Around this time, I was fol­low­ing the work of groups like Wik­ileaks and Anony­mous. It was very inspir­ing to see the ideas of hac­tivism com­ing to fruition. I was par­tic­u­lar­ly moved by the hero­ic actions of Chelsea Man­ning, who had exposed the atroc­i­ties com­mit­ted by U.S. forces in Iraq and Afghanistan. She took an enor­mous per­son­al risk to leak this infor­ma­tion – believ­ing that the pub­lic had a right to know and hop­ing that her dis­clo­sures would be a pos­i­tive step to end these abus­es. It is heart-wrench­ing to hear about her cru­el treat­ment in mil­i­tary lockup.

I thought long and hard about choos­ing this path again. I had to ask myself, if Chelsea Man­ning fell into the abysmal night­mare of prison fight­ing for the truth, could I in good con­science do any less, if I was able? I thought the best way to demon­strate sol­i­dar­i­ty was to con­tin­ue the work of expos­ing and con­fronting corruption.

I was drawn to Anony­mous because I believe in autonomous, decen­tral­ized direct action. At the time Anony­mous was involved in oper­a­tions in sup­port of the Arab Spring upris­ings, against cen­sor­ship, and in defense of Wik­ileaks. I had a lot to con­tribute, includ­ing tech­ni­cal skills, and how to bet­ter artic­u­late ideas and goals. It was an excit­ing time — the birth of a dig­i­tal dis­sent move­ment, where the def­i­n­i­tions and capa­bil­i­ties of hack­tivism were being shaped.

I was espe­cial­ly inter­est­ed in the work of the hack­ers of LulzSec who were break­ing into some sig­nif­i­cant tar­gets and becom­ing increas­ing­ly polit­i­cal. Around this time, I first start­ed talk­ing to Sabu, who was very open about the hacks he sup­pos­ed­ly com­mit­ted, and was encour­ag­ing hack­ers to unite and attack major gov­ern­ment and cor­po­rate sys­tems under the ban­ner of Anti Secu­ri­ty. But very ear­ly in my involve­ment, the oth­er Lulzsec hack­ers were arrest­ed, leav­ing me to break into sys­tems and write press releas­es. Lat­er, I would learn that Sabu had been the first one arrest­ed, and that the entire time I was talk­ing to him he was an FBI informant.

Anony­mous was also involved in the ear­ly stages of Occu­py Wall Street. I was reg­u­lar­ly par­tic­i­pat­ing on the streets as part of Occu­py Chica­go and was very excit­ed to see a world­wide mass move­ment against the injus­tices of cap­i­tal­ism and racism. In sev­er­al short months, the Occu­pa­tions” came to an end, closed by police crack­downs and mass arrests of pro­tes­tors who were kicked out of their own pub­lic parks. The repres­sion of Anony­mous and the Occu­py Move­ment set the tone for Anti­sec in the fol­low­ing months – the major­i­ty of our hacks against police tar­gets were in retal­i­a­tion for the arrests of our comrades.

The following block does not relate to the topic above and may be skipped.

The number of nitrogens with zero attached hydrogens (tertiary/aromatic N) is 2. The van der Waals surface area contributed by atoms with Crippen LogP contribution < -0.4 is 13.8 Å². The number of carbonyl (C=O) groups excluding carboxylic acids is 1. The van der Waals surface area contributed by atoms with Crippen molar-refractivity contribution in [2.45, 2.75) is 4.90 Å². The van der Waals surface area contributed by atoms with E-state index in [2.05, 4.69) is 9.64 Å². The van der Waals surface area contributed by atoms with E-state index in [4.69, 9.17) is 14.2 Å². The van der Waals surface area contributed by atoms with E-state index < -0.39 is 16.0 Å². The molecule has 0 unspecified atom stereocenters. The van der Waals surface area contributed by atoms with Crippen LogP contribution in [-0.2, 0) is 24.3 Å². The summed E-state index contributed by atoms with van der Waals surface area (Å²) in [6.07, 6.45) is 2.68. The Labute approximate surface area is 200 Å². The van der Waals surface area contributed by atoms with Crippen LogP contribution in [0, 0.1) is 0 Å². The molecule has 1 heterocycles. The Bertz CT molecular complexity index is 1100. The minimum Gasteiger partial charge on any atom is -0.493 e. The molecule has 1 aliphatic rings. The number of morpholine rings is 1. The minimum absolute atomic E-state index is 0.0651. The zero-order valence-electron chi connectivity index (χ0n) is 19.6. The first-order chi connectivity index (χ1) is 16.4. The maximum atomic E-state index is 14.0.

I tar­get­ed law enforce­ment sys­tems because of the racism and inequal­i­ty with which the crim­i­nal law is enforced. I tar­get­ed the man­u­fac­tur­ers and dis­trib­u­tors of mil­i­tary and police equip­ment who prof­it from weapon­ry used to advance U.S. polit­i­cal and eco­nom­ic inter­ests abroad and to repress peo­ple at home. I tar­get­ed infor­ma­tion secu­ri­ty firms because they work in secret to pro­tect gov­ern­ment and cor­po­rate inter­ests at the expense of indi­vid­ual rights, under­min­ing and dis­cred­it­ing activists, jour­nal­ists and oth­er truth seek­ers, and spread­ing disinformation.

I had nev­er even heard of Strat­for until Sabu brought it to my atten­tion. Sabu was encour­ag­ing peo­ple to invade sys­tems, and help­ing to strate­gize and facil­i­tate attacks. He even pro­vid­ed me with vul­ner­a­bil­i­ties of tar­gets passed on by oth­er hack­ers, so it came as a great sur­prise when I learned that Sabu had been work­ing with the FBI the entire time.

On Decem­ber 4, 2011, Sabu was approached by anoth­er hack­er who had already bro­ken into Stratfor’s cred­it card data­base. Sabu, under the watch­ful eye of his gov­ern­ment han­dlers, then brought the hack to Anti­sec by invit­ing this hack­er to our pri­vate cha­t­room, where he sup­plied down­load links to the full cred­it card data­base as well as the ini­tial vul­ner­a­bil­i­ty access point to Stratfor’s systems.

I spent some time research­ing Strat­for and review­ing the infor­ma­tion we were giv­en, and decid­ed that their activ­i­ties and client base made them a deserv­ing tar­get. I did find it iron­ic that Stratfor’s wealthy and pow­er­ful cus­tomer base had their cred­it cards used to donate to human­i­tar­i­an orga­ni­za­tions, but my main role in the attack was to retrieve Stratfor’s pri­vate email spools which is where all the dirty secrets are typ­i­cal­ly found.

It took me more than a week to gain fur­ther access into Stratfor’s inter­nal sys­tems, but I even­tu­al­ly broke into their mail serv­er. There was so much infor­ma­tion, we need­ed sev­er­al servers of our own in order to trans­fer the emails. Sabu, who was involved with the oper­a­tion at every step, offered a serv­er, which was pro­vid­ed and mon­i­tored by the FBI. Over the next weeks, the emails were trans­ferred, the cred­it cards were used for dona­tions, and Stratfor’s sys­tems were defaced and destroyed. Why the FBI would intro­duce us to the hack­er who found the ini­tial vul­ner­a­bil­i­ty and allow this hack to con­tin­ue remains a mystery.